by Judith Evans
Swiss advocates of assisted suicide are hailing a new invention: a 3-D printed suicide capsule known as “Sarco” — short for sarcophagus. Philip Nitschke, the Australian inventor of Sarco, promises a painless, comfortable death in the capsule. The device received legal clearance for use in Switzerland and may be available for use by 2022. Since 1942, assisted suicide has been legal in the country under Article 515 of the Swiss Federal Criminal Code.
In 2020, 1,300 people were killed by assisted suicide in Switzerland. People who live with disabilities or chronic illnesses too often face questions about the worth of their lives. The introduction of Sarco will likely add to these ableist pressures.
How the Sarco Works
Unlike the current Swiss assisted suicide method that requires a doctor to provide the drug sodium pentobarbital, the Sarco is operated by the person who wants to end their life. The capsule can be moved to a tranquil scenic location or any other place where a person would like to die.
To gain access to the Sarco, a person must first pass an online mental health test. The person then receives an access code that is active for 24 hours. They get into the capsule, lie down comfortably, and answer a few questions. The Sarco capsule rests on a platform that will fill the capsule with nitrogen upon activation. When the person is ready, they press a button, which releases the nitrogen into the capsule.
As the nitrogen level rises, the oxygen level drops from 21 percent to 1 percent within 30 seconds. The person will feel dizzy, disoriented, and even euphoric before losing consciousness. Nitschke claims that there is no sense of choking or panic, and that the symptoms are similar to the effects of cabin depressurization in an airplane.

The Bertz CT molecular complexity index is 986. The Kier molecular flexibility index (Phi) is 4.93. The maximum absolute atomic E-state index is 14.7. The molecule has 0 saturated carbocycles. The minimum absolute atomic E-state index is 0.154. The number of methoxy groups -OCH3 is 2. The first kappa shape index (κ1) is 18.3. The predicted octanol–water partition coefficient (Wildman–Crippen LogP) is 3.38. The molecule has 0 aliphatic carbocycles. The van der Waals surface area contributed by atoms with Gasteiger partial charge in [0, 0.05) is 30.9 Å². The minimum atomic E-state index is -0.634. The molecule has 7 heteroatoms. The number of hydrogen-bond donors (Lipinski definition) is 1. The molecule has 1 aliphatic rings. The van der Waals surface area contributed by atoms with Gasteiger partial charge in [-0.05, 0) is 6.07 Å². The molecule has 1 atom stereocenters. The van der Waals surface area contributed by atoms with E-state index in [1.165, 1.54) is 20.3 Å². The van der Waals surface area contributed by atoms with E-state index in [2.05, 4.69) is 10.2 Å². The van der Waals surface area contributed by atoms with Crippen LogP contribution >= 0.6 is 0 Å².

Once oxygen has dropped to 1 percent, the person will die within 5 to 10 minutes. The actual cause of death is hypoxia (lack of oxygen) and hypocapnia (lack of carbon dioxide). Nitschke emphasizes the relatively painless nature of this death. He states that the right to die is a human right, and that it is “the right of a rational adult to have a peaceful death.”
Assisted Suicide vs. Inherent Right to Life
But shouldn’t we be taking steps to ensure a better quality of life for ill or disabled people? Georgetown biomedical ethics professor Dr. Daniel Sulmasy argues that we must not turn to assisted suicide for healing. Noting that palliative medicine has made great advances in the relief of suffering, Sulmasy adamantly opposes assisted suicide. He refers to the fundamental ethical belief that all people have value just by being alive.
Indeed, Article 10 of the United Nations Convention on the rights of Persons with Disabilities upholds that same belief:
States Parties reaffirm that every human being has the inherent right to life and shall take all necessary measures to ensure its effective enjoyment by persons with disabilities on an equal basis with others.
On January 25, 2021, a panel of United Nations human rights experts warned that legalized assisted suicide legitimizes ableist assumptions about the quality of life of people with disabilities. The experts stated that “Disability should never be a ground or justification to end someone’s life directly or indirectly,” and that
Under no circumstance should the law provide that it could be a well-reasoned decision for a person with a disabling condition who is not dying to terminate their life with the support of the State.
Pressure to End Life
The Sarco is presented as a comfortable, peaceful way to die. Disability rights advocates, however, warn that these claims can make people who are elderly or living with illness or disabilities feel pressured to end their lives. Scope, a UK-based disability rights organization, notes that people living with disabilities often “face the view that it’s not worth being alive and that you’re a burden.” In a survey of 1005 adults living with disabilities, 64 percent expressed concern about legalizing assisted suicide.
In Oregon, for example, assisted suicide has been legal for people with a terminal diagnosis since 1998. Statistics show an increase in the number of people citing concerns about financial implications of treatment or being a burden as reasons for choosing assisted suicide. From 1998 to 2020, the percentage of people citing “being a burden” rose from 13 percent to 53.1 percent. People citing “financial implications” increased from 0 percent to 6.1 percent.
Creating a sleek, futuristic capsule that promises a painless — even euphoric — death is not progress. The goal of healthcare and society in general should be to save lives, regardless of health or ability status. As poet and activist Jamie Hale writes in The Guardian, “Society’s priority should be to assist us to live, not to die.”